For the most part, this is a 1961 session wherein the blues raconteur and pianist Memphis Slim runs through a good chunk of his repertoire, the songs that came to mind that afternoon. As such, it’s relaxed entertainment, rather than a fixed recording for a larger audience. Which is not to say an audience can’t enjoy this music. Slim’s piano playing is dynamically rich, delicate at times, and pounding when necessary. His vocals are strong, too, but just as capable of dropping down to just above a whisper to make a point. They just don’t make records like this anymore, documents of an artist at work without any attempt to be outside the moment.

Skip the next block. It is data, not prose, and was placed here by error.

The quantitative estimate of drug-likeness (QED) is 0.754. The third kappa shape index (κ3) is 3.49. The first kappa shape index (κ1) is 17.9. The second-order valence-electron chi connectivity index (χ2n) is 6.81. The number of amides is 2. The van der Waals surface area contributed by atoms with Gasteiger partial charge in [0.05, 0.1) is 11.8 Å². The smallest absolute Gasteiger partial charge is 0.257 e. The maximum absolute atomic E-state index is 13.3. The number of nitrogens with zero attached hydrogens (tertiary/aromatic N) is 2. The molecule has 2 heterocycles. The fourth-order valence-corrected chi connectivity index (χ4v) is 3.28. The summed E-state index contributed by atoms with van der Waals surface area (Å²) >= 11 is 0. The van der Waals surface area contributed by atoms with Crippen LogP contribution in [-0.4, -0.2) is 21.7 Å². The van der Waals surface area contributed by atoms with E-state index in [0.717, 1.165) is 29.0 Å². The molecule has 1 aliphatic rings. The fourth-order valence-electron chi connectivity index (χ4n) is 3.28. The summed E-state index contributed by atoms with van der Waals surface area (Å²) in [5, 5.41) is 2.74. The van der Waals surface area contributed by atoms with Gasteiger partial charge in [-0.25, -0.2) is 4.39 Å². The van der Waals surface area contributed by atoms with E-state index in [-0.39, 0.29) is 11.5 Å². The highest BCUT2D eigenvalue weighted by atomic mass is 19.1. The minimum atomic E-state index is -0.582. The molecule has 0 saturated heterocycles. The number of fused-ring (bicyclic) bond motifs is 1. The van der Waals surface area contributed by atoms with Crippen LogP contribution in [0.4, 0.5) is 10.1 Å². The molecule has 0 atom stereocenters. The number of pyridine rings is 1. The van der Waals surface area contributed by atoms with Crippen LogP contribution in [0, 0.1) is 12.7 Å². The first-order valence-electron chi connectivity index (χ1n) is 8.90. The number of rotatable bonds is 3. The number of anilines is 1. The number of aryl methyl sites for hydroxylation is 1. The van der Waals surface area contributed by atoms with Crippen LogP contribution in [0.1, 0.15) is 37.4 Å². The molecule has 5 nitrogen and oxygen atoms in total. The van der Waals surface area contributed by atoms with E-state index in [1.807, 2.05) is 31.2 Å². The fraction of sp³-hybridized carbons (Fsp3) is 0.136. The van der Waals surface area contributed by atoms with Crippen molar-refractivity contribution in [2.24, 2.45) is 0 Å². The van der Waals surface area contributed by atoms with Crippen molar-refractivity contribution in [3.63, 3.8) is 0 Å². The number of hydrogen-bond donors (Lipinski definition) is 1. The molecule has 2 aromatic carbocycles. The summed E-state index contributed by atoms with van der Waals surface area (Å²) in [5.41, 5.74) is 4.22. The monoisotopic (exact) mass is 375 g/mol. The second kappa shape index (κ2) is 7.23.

Quote from Nat Hentoff’s liner notes: “Aside from the usual hyperbole of record liners, I do think that engineer Bob d’Orleans has caught the full sonic impact of Slim more accurately than on any previous recordings by the Chicago-based wanderer. The best description I know of the sound of Memphis Slim is Stanley Dance’s in the British Jazz Journal: “It’s an outdoors voice with a hard strength that suggests inflexibility, but it bends at the right times. It has a sombre gravity, dignity, shyness, and a shade of melancholy. As he sings, he often seems to withdraw into memories, fond and sad, of other days, other places and other faces.”